SEDIMENT DUMPING APPROVED NEAR THE GREAT BARRIER REEF

Daniel A. Tanner - Feb 8, 2014
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Australian government approved that millions of tons of sediment are going to be deposited close to the Great Barrier Reef, the UNESCO site.

Expansion of the Abbot Point coal port, situated near northern Queensland has meant that large amounts of mud are generated from the dredging process. The plan is to create space and build additional shipping terminals.

The Australian government has approved of the operation, meaning that all this sediment is going to be transferred to the popular Great Barrier Reef Marine Park. The Park hosts one of the world's largest coral reef systems and is a popular tourist destination worldwide.

The environment department has promised that all precautions would be taken to protect the coral reef, involving long term monitoring of the water quality. They are also limiting the amount of direct deposition of mud onto the coral reef areas, and they are seeking technical advice on proper disposal.

They argue that the transferred sediment is free of any harmful substances or minerals, and that the material is similar in composition to that in the Great Barrier Reef Marine Park. Up to 3 million cubic meters of sediment is expected to be generated by the expansion of the Queensland coal port.

Environmentalists are outraged, claiming that it would endanger the already fragile coral reef ecosystem. It is not the first time that the Great Barrier Reef has been threatened by environmental disasters. Recently, the coral reef has been vulnerable to coral-eating starfish and various other threats. UNESCO committee also voiced concerns about this recent development.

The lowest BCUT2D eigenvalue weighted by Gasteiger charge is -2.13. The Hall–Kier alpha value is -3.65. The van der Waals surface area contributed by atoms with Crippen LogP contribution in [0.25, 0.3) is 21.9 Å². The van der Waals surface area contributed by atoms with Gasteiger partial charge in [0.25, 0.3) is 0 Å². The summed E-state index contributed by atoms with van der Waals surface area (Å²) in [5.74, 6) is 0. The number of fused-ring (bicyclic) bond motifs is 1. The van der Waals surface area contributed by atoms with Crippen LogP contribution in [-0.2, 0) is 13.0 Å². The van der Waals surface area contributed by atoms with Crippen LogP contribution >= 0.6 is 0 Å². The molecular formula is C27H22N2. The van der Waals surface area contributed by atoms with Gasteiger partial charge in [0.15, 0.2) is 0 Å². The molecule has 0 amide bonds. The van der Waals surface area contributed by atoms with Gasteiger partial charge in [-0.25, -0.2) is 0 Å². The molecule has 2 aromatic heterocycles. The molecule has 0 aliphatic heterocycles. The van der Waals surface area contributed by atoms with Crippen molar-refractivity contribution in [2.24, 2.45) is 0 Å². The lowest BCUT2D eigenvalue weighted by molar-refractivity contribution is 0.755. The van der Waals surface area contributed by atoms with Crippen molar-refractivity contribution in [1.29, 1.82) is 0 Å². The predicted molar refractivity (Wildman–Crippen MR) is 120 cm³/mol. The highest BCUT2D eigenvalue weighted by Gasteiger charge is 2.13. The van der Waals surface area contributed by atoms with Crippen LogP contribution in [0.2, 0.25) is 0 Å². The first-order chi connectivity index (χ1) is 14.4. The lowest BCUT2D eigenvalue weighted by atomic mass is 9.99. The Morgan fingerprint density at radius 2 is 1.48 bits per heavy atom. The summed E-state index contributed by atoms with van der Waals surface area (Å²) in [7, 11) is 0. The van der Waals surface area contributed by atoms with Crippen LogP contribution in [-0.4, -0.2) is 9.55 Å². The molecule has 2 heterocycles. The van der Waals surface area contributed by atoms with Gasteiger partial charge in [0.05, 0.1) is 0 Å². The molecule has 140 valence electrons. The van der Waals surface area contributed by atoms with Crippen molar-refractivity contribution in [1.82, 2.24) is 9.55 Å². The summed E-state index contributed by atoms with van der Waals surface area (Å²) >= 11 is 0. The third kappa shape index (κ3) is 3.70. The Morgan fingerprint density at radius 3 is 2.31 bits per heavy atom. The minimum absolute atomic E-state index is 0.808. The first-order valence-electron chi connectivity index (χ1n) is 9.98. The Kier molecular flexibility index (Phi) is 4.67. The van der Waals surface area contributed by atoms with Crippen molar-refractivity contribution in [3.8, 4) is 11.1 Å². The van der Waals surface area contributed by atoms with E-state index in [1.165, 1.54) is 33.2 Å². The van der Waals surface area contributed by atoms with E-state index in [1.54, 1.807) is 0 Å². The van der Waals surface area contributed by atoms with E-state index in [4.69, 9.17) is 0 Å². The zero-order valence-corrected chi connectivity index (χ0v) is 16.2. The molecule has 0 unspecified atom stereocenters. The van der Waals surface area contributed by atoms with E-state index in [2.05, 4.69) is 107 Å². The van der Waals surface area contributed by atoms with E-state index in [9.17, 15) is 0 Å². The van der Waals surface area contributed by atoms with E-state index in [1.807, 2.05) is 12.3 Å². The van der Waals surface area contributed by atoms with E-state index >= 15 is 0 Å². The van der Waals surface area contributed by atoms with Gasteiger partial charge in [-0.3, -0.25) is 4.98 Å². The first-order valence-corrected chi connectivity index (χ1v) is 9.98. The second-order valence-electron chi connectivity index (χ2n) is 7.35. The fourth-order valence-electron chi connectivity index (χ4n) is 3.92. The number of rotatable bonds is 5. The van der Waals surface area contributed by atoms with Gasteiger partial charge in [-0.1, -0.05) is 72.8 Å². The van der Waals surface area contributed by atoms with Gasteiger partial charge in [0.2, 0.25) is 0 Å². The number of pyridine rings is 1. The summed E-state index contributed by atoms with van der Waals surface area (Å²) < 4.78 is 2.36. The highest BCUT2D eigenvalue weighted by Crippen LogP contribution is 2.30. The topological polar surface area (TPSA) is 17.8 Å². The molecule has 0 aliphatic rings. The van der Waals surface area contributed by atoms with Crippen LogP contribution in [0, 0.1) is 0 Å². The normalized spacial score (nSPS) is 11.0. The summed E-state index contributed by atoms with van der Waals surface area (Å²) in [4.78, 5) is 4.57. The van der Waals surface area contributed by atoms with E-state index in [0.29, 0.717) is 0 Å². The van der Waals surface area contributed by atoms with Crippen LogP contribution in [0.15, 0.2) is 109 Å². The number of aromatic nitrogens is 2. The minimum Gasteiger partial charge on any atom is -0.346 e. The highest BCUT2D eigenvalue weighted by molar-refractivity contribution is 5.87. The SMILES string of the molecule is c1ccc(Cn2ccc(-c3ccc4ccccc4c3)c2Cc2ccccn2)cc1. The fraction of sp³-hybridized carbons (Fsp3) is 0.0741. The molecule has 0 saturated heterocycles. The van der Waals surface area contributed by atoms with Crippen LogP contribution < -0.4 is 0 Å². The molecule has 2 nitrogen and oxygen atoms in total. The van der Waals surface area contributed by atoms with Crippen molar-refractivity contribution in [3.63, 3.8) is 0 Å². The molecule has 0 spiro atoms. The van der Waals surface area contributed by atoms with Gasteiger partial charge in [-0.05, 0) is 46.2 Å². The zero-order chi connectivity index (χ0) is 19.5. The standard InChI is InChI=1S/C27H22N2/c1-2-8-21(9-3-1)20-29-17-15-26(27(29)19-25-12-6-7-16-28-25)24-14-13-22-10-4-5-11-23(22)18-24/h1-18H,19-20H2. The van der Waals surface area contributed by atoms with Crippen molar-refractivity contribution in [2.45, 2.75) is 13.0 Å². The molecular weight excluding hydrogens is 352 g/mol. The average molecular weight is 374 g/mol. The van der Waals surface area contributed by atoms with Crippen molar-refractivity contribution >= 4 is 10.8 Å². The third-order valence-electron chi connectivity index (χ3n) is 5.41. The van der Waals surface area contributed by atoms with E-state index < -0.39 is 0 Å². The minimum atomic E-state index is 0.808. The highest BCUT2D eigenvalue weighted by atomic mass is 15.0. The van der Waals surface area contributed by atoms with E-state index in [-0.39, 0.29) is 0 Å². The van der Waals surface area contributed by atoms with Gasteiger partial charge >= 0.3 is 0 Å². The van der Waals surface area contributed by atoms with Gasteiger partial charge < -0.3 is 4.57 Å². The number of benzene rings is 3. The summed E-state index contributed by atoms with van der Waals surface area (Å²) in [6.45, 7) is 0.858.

Undoubtedly, the Australian government has a difficult balance to make: the coal exports generate revenues of up to 48 billion dollars per year. In contrast, the tourism industry at the Great Barrier Reef only yielded about 5 billion dollars last year.

The argument is that there is more to be gained from the coal industry and a better economy means more jobs and better welfare for the country. This places nature conservation efforts and environmental protection at a lower priority.

One of the main conservationist groups is the Australian Marine Conservation Society, which has expressed strong objections to the new plans. The main concern is the potential danger of churning up of the sea floor and blocking sunlight to the coral reef beneath. This can starve the coral reef of much needed sunlight and also harmful substances can be released in the process.

The damage can spread miles across the ocean and affect large areas of coral reef. They are already putting pressure on the government with lobbying groups and considering the path of legal action. Its opinion is echoed across other conservation groups across the globe. The idea of potential pollution to a valuable and fragile natural resource can have devastating consequences.

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